By: Private Equity News – Private equity firms that back oil and gas businesses are becoming increasingly vocal about the role the sector can play as the world shifts to cleaner energy — and they are using the current energy crisis to make their point.
Energy-focused firms including NGP Energy Capital Management, Pickering Energy Partners, and Quantum Energy Partners have been sending articles, reports, and presentations to investors highlighting the importance of oil and natural gas during the transition to renewables. The effort comes as investors continue putting less money into fossil fuels.
The private equity firms argue that the renewable energy sector cannot expand capacity quickly enough to attain net-zero emissions by 2050, a common goal shared by the US government and various big companies.
The world would do better, the private equity firms say, if the US continued supplying a big portion of the oil and natural gas it needs — avoiding a production shift to countries with looser environmental standards — while investing in systems that capture and store carbon dioxide to reduce emissions in the sector.
Relying too much on renewable energy sources has risks, the private equity firms say, pointing to how natural gas shortages and weak winds led to high energy prices in Europe last year, even before Russia’s invasion of Ukraine this February. Natural gas prices soared further after Moscow recently slashed exports to Europe, an effort to split the Western coalition opposing Russia’s Ukraine invasion, energy specialists say.
“We need to quit just focusing on replacing all hydrocarbons with wind and solar. We’ve got to ask ourselves, ‘What’s practical? What can we really do?’” said Wil VanLoh, chief executive of Houston-based Quantum. He added that the world has never experienced a complete energy transition before but instead added new sources of energy over time. “It’s kind of make-believe to think that we can actually replace three forms of energy this time,” VanLoh said, referring to coal, oil, and natural gas.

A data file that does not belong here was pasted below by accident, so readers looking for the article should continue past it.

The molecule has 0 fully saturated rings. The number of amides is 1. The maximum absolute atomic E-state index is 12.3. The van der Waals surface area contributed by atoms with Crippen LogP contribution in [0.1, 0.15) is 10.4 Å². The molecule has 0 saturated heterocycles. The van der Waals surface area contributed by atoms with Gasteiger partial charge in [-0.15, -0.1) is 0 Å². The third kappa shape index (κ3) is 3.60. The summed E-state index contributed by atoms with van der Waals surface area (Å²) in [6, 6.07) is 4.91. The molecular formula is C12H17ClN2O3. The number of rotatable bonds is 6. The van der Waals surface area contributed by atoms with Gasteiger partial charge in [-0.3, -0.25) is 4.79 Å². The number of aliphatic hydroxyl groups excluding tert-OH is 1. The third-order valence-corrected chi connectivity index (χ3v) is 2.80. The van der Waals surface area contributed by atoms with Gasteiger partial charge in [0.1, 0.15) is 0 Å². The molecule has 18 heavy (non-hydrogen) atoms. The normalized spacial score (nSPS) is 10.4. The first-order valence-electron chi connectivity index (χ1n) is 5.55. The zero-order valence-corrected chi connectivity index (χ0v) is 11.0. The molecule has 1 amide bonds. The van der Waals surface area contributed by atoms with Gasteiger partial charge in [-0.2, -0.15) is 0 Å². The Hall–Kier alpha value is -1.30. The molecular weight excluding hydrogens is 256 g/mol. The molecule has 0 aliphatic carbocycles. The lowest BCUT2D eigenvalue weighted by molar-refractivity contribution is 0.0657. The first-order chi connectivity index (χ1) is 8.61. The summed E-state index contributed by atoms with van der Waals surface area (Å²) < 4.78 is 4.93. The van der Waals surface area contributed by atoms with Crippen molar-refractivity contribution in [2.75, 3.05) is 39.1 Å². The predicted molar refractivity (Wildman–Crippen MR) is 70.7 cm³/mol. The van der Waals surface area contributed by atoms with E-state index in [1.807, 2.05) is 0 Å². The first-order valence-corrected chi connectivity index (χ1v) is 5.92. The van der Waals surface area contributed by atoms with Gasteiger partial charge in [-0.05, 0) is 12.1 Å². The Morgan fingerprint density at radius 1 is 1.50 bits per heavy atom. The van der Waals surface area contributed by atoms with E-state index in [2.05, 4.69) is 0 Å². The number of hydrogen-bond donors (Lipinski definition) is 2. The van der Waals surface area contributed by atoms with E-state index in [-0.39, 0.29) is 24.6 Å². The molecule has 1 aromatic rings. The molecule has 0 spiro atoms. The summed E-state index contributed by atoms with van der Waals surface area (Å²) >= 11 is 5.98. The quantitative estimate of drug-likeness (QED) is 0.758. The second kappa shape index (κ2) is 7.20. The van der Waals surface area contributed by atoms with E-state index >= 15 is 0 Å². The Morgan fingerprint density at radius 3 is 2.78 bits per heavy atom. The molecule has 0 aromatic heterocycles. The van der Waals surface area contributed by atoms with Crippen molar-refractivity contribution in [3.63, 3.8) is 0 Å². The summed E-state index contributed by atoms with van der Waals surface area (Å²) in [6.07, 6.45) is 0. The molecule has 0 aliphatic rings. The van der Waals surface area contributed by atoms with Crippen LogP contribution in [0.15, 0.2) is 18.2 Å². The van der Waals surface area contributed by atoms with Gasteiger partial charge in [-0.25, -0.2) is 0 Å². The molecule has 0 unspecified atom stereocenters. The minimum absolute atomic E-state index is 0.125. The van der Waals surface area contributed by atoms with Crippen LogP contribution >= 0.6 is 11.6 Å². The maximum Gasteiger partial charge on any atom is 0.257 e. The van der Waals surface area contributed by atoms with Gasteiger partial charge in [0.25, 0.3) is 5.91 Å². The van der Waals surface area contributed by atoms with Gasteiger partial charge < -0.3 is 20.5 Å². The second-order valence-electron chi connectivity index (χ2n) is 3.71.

Pension funds, endowments, and other institutional investors are increasingly moving away from fossil-fuel-related assets, often under pressure from environmental activists and their own constituencies. Private equity firms raised a total of $2.98bn across seven oil-and-gas-focused funds in the US in the first half of this year, 40% less than the total of $5bn they collected across 12 such funds in the year-earlier period, according to research provider Preqin.
The private equity firms striving to persuade investors not to abandon the oil and gas sector are certainly defending their economic interests. But their leaders say they are also reacting to what they consider misconceptions about a sector that, they say, is critical to providing the world with the low-cost energy it will need on its path to net-zero emissions.
Many investors agree that investing in energy assets beyond renewables is still necessary, consultants and investors said.
“I think that a lot of private equity investors recognize that the energy transition is going to take a while,” said Matt Garfunkle, a partner at London-based Pantheon Ventures, an investor in private capital funds. Garfunkle added, however, that appetite for oil and gas funds remains muted as investors largely prefer to back businesses that are expanding their “green side”.
He pointed to Pantheon’s recent investment in a fund that backed power company Calpine, which operates many natural-gas-fired plants and builds solar and wind projects.
Oil-and-gas-focused private equity firms are also increasing their investments in clean energy businesses as they try to win over investors while pointing out their efforts to reduce carbon emissions across their portfolios. For example, NGP-backed oil-and-gas companies recorded a drop of 14% in direct emissions and 40% in methane intensity last year, according to a recent article that NGP sent to all its investors. Other such firms, particularly Kimmeridge Energy Management, argue that the oil-and-gas sector itself must change if it wants to continue attracting capital. One important step would be to set its own net-zero goal, according to the New York firm. In a recent white paper, Kimmeridge called for the sector, among other actions, to electrify operations, reduce flaring and use carbon credits to achieve net-zero emissions by 2030.
“We don’t have an oil and gas problem. We have a carbon emissions problem,” said Kimmeridge managing partner Ben Dell. “If we took the emissions out of the oil-and-gas industry, there’s no reason why we shouldn’t support it.”